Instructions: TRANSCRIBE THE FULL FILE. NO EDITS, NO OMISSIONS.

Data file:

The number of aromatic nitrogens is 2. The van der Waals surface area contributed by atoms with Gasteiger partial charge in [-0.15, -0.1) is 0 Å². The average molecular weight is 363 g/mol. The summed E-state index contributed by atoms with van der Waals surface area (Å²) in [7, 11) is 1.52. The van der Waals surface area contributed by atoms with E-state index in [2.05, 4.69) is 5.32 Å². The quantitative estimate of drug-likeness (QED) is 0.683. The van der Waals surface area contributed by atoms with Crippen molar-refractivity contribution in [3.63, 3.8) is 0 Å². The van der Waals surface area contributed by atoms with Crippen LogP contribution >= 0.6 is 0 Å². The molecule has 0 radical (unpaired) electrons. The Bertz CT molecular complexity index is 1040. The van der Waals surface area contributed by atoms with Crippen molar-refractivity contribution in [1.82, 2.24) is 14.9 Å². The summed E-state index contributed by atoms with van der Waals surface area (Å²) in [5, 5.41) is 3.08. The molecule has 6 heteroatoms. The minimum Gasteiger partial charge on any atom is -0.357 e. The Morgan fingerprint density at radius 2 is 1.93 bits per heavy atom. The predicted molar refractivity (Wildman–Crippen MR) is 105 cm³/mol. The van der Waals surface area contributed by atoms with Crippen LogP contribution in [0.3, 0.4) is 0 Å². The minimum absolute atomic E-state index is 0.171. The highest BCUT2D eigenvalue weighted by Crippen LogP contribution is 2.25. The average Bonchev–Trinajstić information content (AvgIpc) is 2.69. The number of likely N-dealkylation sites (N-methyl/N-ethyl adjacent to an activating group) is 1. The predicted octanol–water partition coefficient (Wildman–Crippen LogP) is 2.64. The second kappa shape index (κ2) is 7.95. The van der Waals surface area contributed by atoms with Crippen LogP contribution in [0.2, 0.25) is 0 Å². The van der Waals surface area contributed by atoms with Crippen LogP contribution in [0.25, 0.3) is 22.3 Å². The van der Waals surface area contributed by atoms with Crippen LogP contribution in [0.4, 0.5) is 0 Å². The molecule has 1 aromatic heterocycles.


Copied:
The number of aromatic nitrogens is 2. The van der Waals surface area contributed by atoms with Gasteiger partial charge in [-0.15, -0.1) is 0 Å². The average molecular weight is 363 g/mol. The summed E-state index contributed by atoms with van der Waals surface area (Å²) in [7, 11) is 1.52. The van der Waals surface area contributed by atoms with E-state index in [2.05, 4.69) is 5.32 Å². The quantitative estimate of drug-likeness (QED) is 0.683. The van der Waals surface area contributed by atoms with Crippen molar-refractivity contribution in [3.63, 3.8) is 0 Å². The van der Waals surface area contributed by atoms with Crippen LogP contribution >= 0.6 is 0 Å². The molecule has 0 radical (unpaired) electrons. The Bertz CT molecular complexity index is 1040. The van der Waals surface area contributed by atoms with Crippen molar-refractivity contribution in [1.82, 2.24) is 14.9 Å². The summed E-state index contributed by atoms with van der Waals surface area (Å²) in [5, 5.41) is 3.08. The molecule has 6 heteroatoms. The minimum Gasteiger partial charge on any atom is -0.357 e. The Morgan fingerprint density at radius 2 is 1.93 bits per heavy atom. The predicted molar refractivity (Wildman–Crippen MR) is 105 cm³/mol. The van der Waals surface area contributed by atoms with Crippen LogP contribution in [0.3, 0.4) is 0 Å². The minimum absolute atomic E-state index is 0.171. The highest BCUT2D eigenvalue weighted by Crippen LogP contribution is 2.25. The average Bonchev–Trinajstić information content (AvgIpc) is 2.69. The number of likely N-dealkylation sites (N-methyl/N-ethyl adjacent to an activating group) is 1. The predicted octanol–water partition coefficient (Wildman–Crippen LogP) is 2.64. The second kappa shape index (κ2) is 7.95. The van der Waals surface area contributed by atoms with Crippen LogP contribution in [0.2, 0.25) is 0 Å². The van der Waals surface area contributed by atoms with Crippen LogP contribution in [0.25, 0.3) is 22.3 Å². The van der Waals surface area contributed by atoms with Crippen LogP contribution in [0.4, 0.5) is 0 Å². The molecule has 1 aromatic heterocycles.